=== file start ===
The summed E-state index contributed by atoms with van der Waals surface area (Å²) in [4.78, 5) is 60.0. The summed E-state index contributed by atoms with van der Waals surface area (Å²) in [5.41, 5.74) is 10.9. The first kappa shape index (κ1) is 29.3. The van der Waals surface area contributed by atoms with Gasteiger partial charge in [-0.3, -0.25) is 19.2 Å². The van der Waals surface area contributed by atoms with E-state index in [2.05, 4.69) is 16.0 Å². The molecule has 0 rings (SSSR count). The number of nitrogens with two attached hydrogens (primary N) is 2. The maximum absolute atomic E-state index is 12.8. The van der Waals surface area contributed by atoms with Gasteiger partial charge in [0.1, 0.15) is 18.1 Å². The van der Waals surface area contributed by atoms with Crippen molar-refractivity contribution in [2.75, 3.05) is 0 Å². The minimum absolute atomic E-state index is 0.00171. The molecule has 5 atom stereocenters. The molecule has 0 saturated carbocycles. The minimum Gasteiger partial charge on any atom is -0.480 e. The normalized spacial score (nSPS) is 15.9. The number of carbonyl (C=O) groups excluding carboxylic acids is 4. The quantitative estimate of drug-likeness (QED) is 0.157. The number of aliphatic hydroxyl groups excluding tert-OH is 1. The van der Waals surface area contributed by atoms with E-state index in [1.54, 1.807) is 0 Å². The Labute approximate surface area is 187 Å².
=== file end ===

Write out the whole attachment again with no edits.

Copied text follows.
The summed E-state index contributed by atoms with van der Waals surface area (Å²) in [4.78, 5) is 60.0. The summed E-state index contributed by atoms with van der Waals surface area (Å²) in [5.41, 5.74) is 10.9. The first kappa shape index (κ1) is 29.3. The van der Waals surface area contributed by atoms with Gasteiger partial charge in [-0.3, -0.25) is 19.2 Å². The van der Waals surface area contributed by atoms with E-state index in [2.05, 4.69) is 16.0 Å². The molecule has 0 rings (SSSR count). The number of nitrogens with two attached hydrogens (primary N) is 2. The maximum absolute atomic E-state index is 12.8. The van der Waals surface area contributed by atoms with Gasteiger partial charge in [0.1, 0.15) is 18.1 Å². The van der Waals surface area contributed by atoms with Crippen molar-refractivity contribution in [2.75, 3.05) is 0 Å². The minimum absolute atomic E-state index is 0.00171. The molecule has 5 atom stereocenters. The molecule has 0 saturated carbocycles. The minimum Gasteiger partial charge on any atom is -0.480 e. The normalized spacial score (nSPS) is 15.9. The number of carbonyl (C=O) groups excluding carboxylic acids is 4. The quantitative estimate of drug-likeness (QED) is 0.157. The number of aliphatic hydroxyl groups excluding tert-OH is 1. The van der Waals surface area contributed by atoms with E-state index in [1.54, 1.807) is 0 Å². The Labute approximate surface area is 187 Å².